Voluntary carbon offsets have been a pathway for global corporations to compensate for their emissions and contribute to the world’s efforts of reducing greenhouse gases. However, 2023 has been a year where investigations have piled up showing many of those offsets, claiming they result in emission reductions actually don’t do that.
A new investigation from the Guardian published at the beginning of 2023 analyzed months of research on data regarding forest carbon offsets – one of the most common types of offsets used by companies to claim carbon neutrality. The investigation called more than 90% of the forest carbon offsets issued by Verra – the world’s leading verifier of offsets, “largely worthless and could make global heating worse”.
Even though some critics pointed out that the findings have been exaggerated, the investigation draw the world’s attention to the burning problems of voluntary carbon markets and opened a market of new opportunities for industries to address them.
One of the side effects on the voluntary carbon market from the investigation was companies rethinking carbon offsets. Corporations, previously engaged for years with buying carbon offsets as part of their climate strategy, have started changing their claims and shifting the priority towards more robust climate actions.
One such corporation is Nestlé. The world’s largest food maker has a net zero greenhouse gas emissions target by 2050. It wants to cut its scope 1, 2 and 3 emissions by 20% by 2025 against a 2018 baseline and by 50% by 2030. Nespresso, one of its brands, has also been claimed as carbon neutral across its business operations since 2017, achieved through offsetting projects and some reduction interventions.
Just last week, however, the company announced a big shift in its carbon neutral strategy – instead of investing in carbon offsets, it will redirect resources to cutting its greenhouse gas emissions.
“We are moving away from investing in carbon offsets for our brands to invest in programs and practices that help reduce GHG emissions in our own supply-chain and operations, where it makes the most difference to reach our net zero ambition… Our net zero roadmap does not rely on offsets. We focus on GHG emissions reductions and removals within our value chain to reach our net zero ambition,” said a Nestlé spokesperson.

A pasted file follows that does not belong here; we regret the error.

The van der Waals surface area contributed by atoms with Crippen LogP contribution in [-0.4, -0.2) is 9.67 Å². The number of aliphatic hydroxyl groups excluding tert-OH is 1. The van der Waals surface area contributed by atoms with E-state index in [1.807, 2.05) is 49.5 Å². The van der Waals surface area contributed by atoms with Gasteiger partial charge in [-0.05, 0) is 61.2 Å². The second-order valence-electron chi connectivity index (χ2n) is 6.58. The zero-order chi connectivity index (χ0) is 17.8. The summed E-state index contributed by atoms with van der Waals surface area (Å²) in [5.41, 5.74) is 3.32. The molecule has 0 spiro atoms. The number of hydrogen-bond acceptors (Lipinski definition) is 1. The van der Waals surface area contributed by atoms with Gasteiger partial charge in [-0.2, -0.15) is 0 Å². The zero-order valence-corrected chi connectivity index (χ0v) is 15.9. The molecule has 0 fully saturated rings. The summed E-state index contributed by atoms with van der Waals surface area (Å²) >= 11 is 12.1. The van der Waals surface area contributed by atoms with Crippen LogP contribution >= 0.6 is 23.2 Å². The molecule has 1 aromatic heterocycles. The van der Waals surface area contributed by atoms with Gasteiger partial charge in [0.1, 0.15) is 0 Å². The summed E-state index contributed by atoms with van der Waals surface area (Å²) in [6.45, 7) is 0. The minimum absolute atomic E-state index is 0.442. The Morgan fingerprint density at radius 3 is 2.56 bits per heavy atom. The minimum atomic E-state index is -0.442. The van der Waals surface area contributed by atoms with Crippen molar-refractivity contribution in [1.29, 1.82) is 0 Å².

The luxury fashion house Gucci – one of the corporations most linked to buying carbon offsets verified by Verra, has reportedly deleted its claim of becoming “entirely carbon neutral” from its website back in May 2023. It is also no longer working with South Pole, a leading carbon offsets project developer that has received criticism for selling unreliable offsets.
Gucci announced back in 2019 it had become “entirely carbon neutral” in part using rainforest offsets certified by the Verra carbon offsetting standard.
The ASA (Advertising Standards Authority) – the UK’s advertising watchdog told the Guardian in May 2023 that it will ban advertising making misleading or exaggerated climate-positive claims like ‘carbon neutral’, ‘net zero’ and ‘recyclable’ unless they can demonstrate they really are effective. Proving the validity of carbon offsets has been a major hurdle for buyers.
EasyJet (EZJ.L) is another major carbon offset purchaser. The airline has been offsetting carbon emissions from the fuel used by its flights since November 2019 and showed in its 2020 annual report it has offset 75% of the carbon emissions from the fuel used in all its flights.
The company also announced a shift in its strategy in September last year. It scrapped its carbon offsetting scheme at the end of 2022 and instead will target a 78% drop in emissions by 2050 via investments in efficient aircraft, sustainable aviation fuel and operating improvements.
It announced it had contracted all its sustainable aviation fuel needs for the next five years from its supplier Q8Aviation, while investing in technology to optimize the descent of its aircraft.
Companies have faced an increasing amount of criticism for using greenwashing tactics. Buying carbon offsets that cannot be proven they have actually cut emissions and still claiming carbon neutrality is considered a misleading practice.
Even though some reforestation, afforestation and nature restoration projects have actually benefited from the payments made by corporates to buy offsets, a critically large number of those payments never go where they should – to restore nature and expand carbon sinks. Such a toxic practice causes a lack of trust in the efficiency of the voluntary carbon market, discourages investments into otherwise vital nature-based projects and has a serious counter-effect on the global efforts to address climate change.